Following the 3rd Virginia's participation in the Gettysburg Campaign, Lamb received his first officer commission, as lieutenant on September 21, 1863. Wounded on April 18, 1864, he was promoted to Captain on April 30, 1864, then wounded again on May 28, 1864, Capt. Lamb commanded his company for the rest of the war. He promoted E.T. Christian to sergeant in 1864, but later demoted him to private. His lawyer cousin Isaac Hill Christian (1831-1904) joined the unit in October 1863 and survived his wound, although his other cousin James would retire from Company D on July 18, 1864 as a result of a disabling arm wound.[6]

Marriage and family

On November 10, 1869, in Richmond, Lamb married Martha Redd Wade (1849-1915), one of three daughters of Rev. Anderson Wade (1809-1880; originally of Prince Edward County, Virginia) and his wife. "Mattie" Wade Lamb had been in Martinsville. Their family included a daughter Bessie Lamb Woolfolk (b.1885) and four sons: Anderson Wade Lamb (1873-1935), lawyer John A. Lamb (1875-), William Clark Lamb (1881-1947) and mining engineer Frederick Beverley Lamb (1888-1932). All but the last were born at "Green Yard" in Charles City County before Lamb moved his family to Richmond in 1888.[7]


After the war, Lamb continued the family farm in Charles City County for about a decade after his mother's death. About 1888, he moved with his family to the state capitol, Richmond. Meanwhile, in 1869, Lamb lost his first campaign for elective office, to the new seat in the Virginia House of Delegates. A freeborn mulatto farmer, Robert G.W. Jones won the seat, but two years later the district was combined with neighboring New Kent County, and neither man stood for election to the combined district.[8] After an interim election won by a white Republican, that seat would be held by Lamb's fellow 3rd Virginia Cavalry officer, Benjamin W. Lacy for years. Lacy aligned with the Readjuster Party and when they took control of the legislature, they elected Lacy their Speaker and later to the Virginia Supreme Court. Lamb, meanwhile, won local elections within Charles City County at various times and served as sheriff, treasurer, and surveyor.[9]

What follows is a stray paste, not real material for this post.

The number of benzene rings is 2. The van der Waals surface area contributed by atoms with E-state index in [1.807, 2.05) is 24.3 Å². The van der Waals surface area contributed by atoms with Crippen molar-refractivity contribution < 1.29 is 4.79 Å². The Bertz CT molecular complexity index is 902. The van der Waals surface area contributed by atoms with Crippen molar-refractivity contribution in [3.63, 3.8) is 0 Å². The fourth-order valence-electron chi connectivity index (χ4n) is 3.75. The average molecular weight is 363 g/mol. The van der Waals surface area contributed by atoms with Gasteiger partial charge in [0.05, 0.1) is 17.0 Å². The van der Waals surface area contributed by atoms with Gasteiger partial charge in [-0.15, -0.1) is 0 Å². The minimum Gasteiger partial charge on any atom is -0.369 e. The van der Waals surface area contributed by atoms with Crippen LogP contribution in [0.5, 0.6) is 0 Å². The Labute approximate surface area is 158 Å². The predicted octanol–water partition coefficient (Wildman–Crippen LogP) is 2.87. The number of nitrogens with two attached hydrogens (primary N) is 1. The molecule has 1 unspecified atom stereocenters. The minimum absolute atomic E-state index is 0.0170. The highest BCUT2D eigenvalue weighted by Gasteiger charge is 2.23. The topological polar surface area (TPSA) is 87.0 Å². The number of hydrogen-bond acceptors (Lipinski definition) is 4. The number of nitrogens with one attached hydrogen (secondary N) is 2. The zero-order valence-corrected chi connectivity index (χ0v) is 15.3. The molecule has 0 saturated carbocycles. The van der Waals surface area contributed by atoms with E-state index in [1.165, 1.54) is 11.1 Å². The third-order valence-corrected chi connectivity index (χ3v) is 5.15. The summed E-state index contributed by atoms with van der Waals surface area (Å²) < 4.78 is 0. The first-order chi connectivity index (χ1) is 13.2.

In 1896, Lamb defeated Tazewell Ellett and won election as a Democrat to the Fifty-fifth Congress. He won-re-election to seven succeeding Congresses, although the counties within the district changed as a result of federal censuses (in particular, Charles City County was not originally in the Richmond-centered district, but later was included). Thus Lamb served sixteen years: from March 4, 1897 – March 3, 1913, including as chairman of the Committee on Agriculture during the Sixty-second Congress. In 1912, Lamb lost his bid for re-election to former Virginia governor Andrew Jackson Montague.[10]

After leaving Congress, Lamb remained in Richmond as the superintendent of the Virginia Historical Society, with its extensive Confederate memorial murals.